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Growing Chicory, also Witloof, Belgian endive

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11 May 15 Sylvia Payze (South Africa - Summer rainfall climate)
Hello, I bought Belgian Endive seeds whilst in Germany, and want to start growing them. I don't think they will be ready for June, as the whole process seems to take quite long, but when looking at the above instructions, I have no idea what is meant by Forcing and Blanching. Could yopu please write on how to grow Chicoree / Endive from seeds, and what to do about keeping out the sun to prevent bittering. Kind regards, Sylvia
02 Sep 15 Willem Verbruggen (United Kingdom - warm/temperate climate)
Hello Sylvia, I hope you were able to grow some witloof. In case you still need some advice, a brief discription for the growing of witloof. Please don't mind my bad writing and grammitcal errors. The growing of witloof happens in three main stages/phases. Phase one is the root growing process in the field. The seconde Phase is the growing of the crop/endive itself/ also called forcery (happens at home) and the last Phase is the growing of the seeds. The rootgrowing starts (in Belgium) early May with the sowing of the seeds in rows (distance between rows 20-25cm, distance between seeds 4-6cm). The soil must be prepared deep enough, fine, crumbly, airy and without weeds. After a few days/weeks , depending on the weather , the seed starts to germinate. You have to aim 25 plants per square meter. A little more if your soil is ritch on nitrogen. The only thing you have to do then is keeping the parcel weedfree and checking for diseases/fungi. In oktober/november, when the leaves start to turn Brown and before it starts to freeze, the roots are harvested. The leaves are cut about 3cm above the root and the root is shortened to 20cm. After the cleaning of the roots they are put to rest for a few days/weeks in a refrigarator with temp around 3°c. They van also be rested in a very dry environment. This way the plant reaches a resting state. After a few days /weeks the roots are moistened and embedded with 20 cm of covering soil 20cm (or without depending on the race of witloof). When embedded in a well in a shed or barn you have to cover them with a vaper permeabel cloth. If embedded in a welk in open air you lay an insulator (straw, dry leaves) before you cover it with a cloth. You will also need to cover it from rain. (Little shelter) From there on soil temperature, soil humidity and air temperature are very important. Traditional the farmer forces (forcery) the conditions to become idealy for the growth of the endives with heating and humidifiers. If the bottem temperature is high enough (between 10 to 20°c) you can try to grow endives without a heating system. Generaly in early spring you can use the natural warming of the earth to grow the endives. Typically it takes 21 days to grow the crops (normal conditions). Know that in winter (soil below 10°c) when using a heating/humidifiing system, you create a better and more constant envirenmont for the growth of endives, resulting in a better quality and taste. After the forcing you can select your best root/crop to collect seeds From. (Don't use hybrid races) You just keep it away From frost and comes spring you plant it in a field. It becomes a bush (1,5m) with lightblue flowers in august. Bee's do their magic and in september you can harvested and dry the seeds. I hope this helped you on your way a bit? Feel free to contact me if you have any questions or doubts. I'll try to answer them. Is witloof really that hard to find in SA and Australië? It's one of my "dreams" to try and cultivate traditional witloof in Australia but I really wouldn't know how and where to begin.. I hope you have a lot of fun farming. Greetings From Belgium, Willem Verbruggen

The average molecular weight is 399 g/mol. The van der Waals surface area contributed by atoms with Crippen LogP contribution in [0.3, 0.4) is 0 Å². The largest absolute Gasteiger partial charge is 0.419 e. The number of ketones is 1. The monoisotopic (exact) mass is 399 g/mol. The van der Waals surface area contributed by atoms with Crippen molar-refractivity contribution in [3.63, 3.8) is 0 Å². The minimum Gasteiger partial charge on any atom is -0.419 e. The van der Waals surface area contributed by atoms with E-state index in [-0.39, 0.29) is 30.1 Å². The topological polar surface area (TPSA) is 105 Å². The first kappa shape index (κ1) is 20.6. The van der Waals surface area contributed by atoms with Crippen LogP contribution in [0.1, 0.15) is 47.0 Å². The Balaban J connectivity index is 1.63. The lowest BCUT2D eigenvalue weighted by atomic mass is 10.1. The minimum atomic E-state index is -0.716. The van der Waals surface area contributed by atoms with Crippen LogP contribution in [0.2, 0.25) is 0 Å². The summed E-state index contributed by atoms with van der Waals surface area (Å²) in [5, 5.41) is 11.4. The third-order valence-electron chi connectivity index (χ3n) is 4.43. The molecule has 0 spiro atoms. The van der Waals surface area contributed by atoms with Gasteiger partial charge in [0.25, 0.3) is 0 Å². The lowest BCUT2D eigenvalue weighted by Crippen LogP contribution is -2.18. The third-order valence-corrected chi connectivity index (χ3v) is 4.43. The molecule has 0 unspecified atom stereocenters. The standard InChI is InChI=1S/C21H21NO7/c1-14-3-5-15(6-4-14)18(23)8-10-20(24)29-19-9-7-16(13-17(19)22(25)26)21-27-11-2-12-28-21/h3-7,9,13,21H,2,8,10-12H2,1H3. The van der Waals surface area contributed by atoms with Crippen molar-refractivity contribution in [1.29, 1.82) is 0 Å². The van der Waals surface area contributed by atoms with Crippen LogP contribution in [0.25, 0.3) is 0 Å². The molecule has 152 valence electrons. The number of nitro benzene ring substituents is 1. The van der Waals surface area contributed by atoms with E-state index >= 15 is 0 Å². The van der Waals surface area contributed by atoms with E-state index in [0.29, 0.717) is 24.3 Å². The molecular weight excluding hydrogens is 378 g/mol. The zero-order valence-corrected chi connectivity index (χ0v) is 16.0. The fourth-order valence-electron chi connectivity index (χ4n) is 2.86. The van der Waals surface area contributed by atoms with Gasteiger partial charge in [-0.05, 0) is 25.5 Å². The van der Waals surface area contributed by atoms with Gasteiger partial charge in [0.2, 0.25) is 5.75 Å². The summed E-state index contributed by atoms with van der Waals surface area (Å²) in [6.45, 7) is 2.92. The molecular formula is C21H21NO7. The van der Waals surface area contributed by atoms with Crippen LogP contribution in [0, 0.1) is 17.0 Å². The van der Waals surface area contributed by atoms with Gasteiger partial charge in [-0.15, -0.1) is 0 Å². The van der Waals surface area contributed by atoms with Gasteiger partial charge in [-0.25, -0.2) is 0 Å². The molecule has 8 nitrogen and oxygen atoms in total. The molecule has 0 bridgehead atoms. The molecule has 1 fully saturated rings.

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This planting guide is a general reference intended for home gardeners. We recommend that you take into account your local conditions in making planting decisions. Gardenate is not a farming or commercial advisory service. For specific advice, please contact your local plant suppliers, gardening groups, or agricultural department. The information on this site is presented in good faith, but we take no responsibility as to the accuracy of the information provided.
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